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State v. Jernigan

Superior Court of Delaware, Kent

June 13, 2019


          Submitted: May 14, 2019

          Lindsay A. Taylor, Esquire, DEPARTMENT OF JUSTICE, Dover, Delaware, for the State.

          Adam D. Windett, Esquire, HOPKINS & WINDETT, LLC, Dover, Delaware, for the Defendant.


          Clark, J.

         Defendant Christopher Jernigan[1] moves to suppress evidence seized during a warrantless vehicle search. His motion raises two issues of first impression in Delaware. The first issue involves the application of the automobile exception to the warrant requirement when the police base a search upon the odor of raw marijuana emanating from a vehicle. He argues that because he holds a medical marijuana card, the police did not have probable cause to arrest him or search his vehicle simply because an officer could smell raw marijuana in his car.

         Mr. Jernigan correctly recognizes that a registered qualifying patient who possesses marijuana and otherwise complies with Delaware's Medical Marijuana Act[2] (hereinafter "DMMA" or the "Act") is not engaged in illegal activity. Nor is less than six ounces of marijuana considered contraband when possessed consistently with the requirements of that Act.[3] As a result, the Court, under certain circumstances, must consider the fact that a person possessed a valid medical marijuana card in its probable cause analysis.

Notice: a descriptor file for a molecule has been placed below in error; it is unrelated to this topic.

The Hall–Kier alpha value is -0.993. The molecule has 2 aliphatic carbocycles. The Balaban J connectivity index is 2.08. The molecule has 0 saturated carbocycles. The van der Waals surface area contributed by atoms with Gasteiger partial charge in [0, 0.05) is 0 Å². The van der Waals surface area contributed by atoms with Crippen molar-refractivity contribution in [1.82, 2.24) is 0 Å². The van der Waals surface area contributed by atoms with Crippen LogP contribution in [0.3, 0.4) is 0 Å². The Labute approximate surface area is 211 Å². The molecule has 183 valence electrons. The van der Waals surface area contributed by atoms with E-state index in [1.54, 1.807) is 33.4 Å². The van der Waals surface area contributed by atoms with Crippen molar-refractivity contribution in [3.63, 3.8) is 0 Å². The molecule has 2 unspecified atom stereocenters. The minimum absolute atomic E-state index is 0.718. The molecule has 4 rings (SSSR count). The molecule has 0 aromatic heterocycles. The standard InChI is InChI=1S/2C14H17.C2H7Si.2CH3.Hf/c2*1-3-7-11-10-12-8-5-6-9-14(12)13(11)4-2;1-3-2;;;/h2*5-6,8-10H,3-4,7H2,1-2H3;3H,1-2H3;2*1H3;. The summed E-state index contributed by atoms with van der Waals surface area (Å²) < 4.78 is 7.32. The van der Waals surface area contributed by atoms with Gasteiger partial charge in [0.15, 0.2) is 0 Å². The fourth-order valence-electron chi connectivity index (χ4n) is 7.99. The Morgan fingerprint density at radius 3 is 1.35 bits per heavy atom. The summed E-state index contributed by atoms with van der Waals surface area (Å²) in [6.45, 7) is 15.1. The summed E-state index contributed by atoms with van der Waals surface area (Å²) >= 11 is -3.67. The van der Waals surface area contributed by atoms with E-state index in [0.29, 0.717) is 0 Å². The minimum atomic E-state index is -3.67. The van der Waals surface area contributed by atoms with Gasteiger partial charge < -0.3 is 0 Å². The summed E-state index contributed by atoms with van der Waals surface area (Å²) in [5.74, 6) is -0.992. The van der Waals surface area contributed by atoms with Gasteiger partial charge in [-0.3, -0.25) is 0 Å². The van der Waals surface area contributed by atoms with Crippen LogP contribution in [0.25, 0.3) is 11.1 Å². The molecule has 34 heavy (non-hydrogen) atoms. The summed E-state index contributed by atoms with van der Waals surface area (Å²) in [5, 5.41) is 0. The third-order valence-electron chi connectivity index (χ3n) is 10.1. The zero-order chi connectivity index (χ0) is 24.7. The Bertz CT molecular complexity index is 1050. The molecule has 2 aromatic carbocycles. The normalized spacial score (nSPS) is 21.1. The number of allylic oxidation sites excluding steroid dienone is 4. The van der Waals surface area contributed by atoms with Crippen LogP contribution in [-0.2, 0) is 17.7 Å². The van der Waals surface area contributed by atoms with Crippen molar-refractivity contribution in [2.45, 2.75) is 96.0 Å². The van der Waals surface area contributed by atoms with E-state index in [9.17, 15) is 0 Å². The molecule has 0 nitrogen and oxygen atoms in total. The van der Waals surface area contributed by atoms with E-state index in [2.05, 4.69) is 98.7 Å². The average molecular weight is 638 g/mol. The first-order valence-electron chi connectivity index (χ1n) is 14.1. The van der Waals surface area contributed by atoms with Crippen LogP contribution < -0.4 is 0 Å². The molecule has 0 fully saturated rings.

Second, the motion raises the issue of whether the Court should consider facts readily available to an officer, though not known to the officer, when performing its probable cause analysis. In this case, the searching officer did not know Mr. Jernigan had a registry identification card. Mr. Jernigan's status, however, was readily available in the Delaware Criminal Justice System ("DELJIS"). The officers on scene did not view the screen in DELJIS containing this status, but under the circumstances of this case, they should have. For that reason, the Court must consider Mr. Jernigan's DMMA status in the totality of the circumstances. When doing so, the police did not have probable cause to search Mr. Jernigan's vehicle. His motion to suppress must therefore be GRANTED.


         The following facts are those found by the Court after the suppression hearing held on May 14, 2019. The State presented one witness, Patrolman Spicer from the Dover Police Department. The Court finds him to be a credible witness and accepts his testimony for purposes of its findings. The Court also bases its findings, in part, upon the testimony of the Defense witnesses.

         On July 24, 2018, Mr. Jernigan and Ms. Deanem Moore drove a car to Cherry Street, in Dover. Ms. Moore initially drove the car and stopped it in the middle of the street in a high crime area. At that point, she and Mr. Jernigan exited the car to speak with bystanders.

         Patrolman Spicer and Patrolman First Class Wood, also from the Dover Police Department, noticed the illegally stopped vehicle and decided to investigate it. As they approached, Mr. Jernigan reentered the driver's side door of the car and placed it in reverse to remove it from the middle of the road. While doing so, the car window remained down. At that point, the officers activated their patrol vehicle's emergency equipment. Patrolman Spicer then exited his vehicle. As the officer approached the other car, Mr. Jernigan began raising his front driver's side window until the officer instructed him to lower it.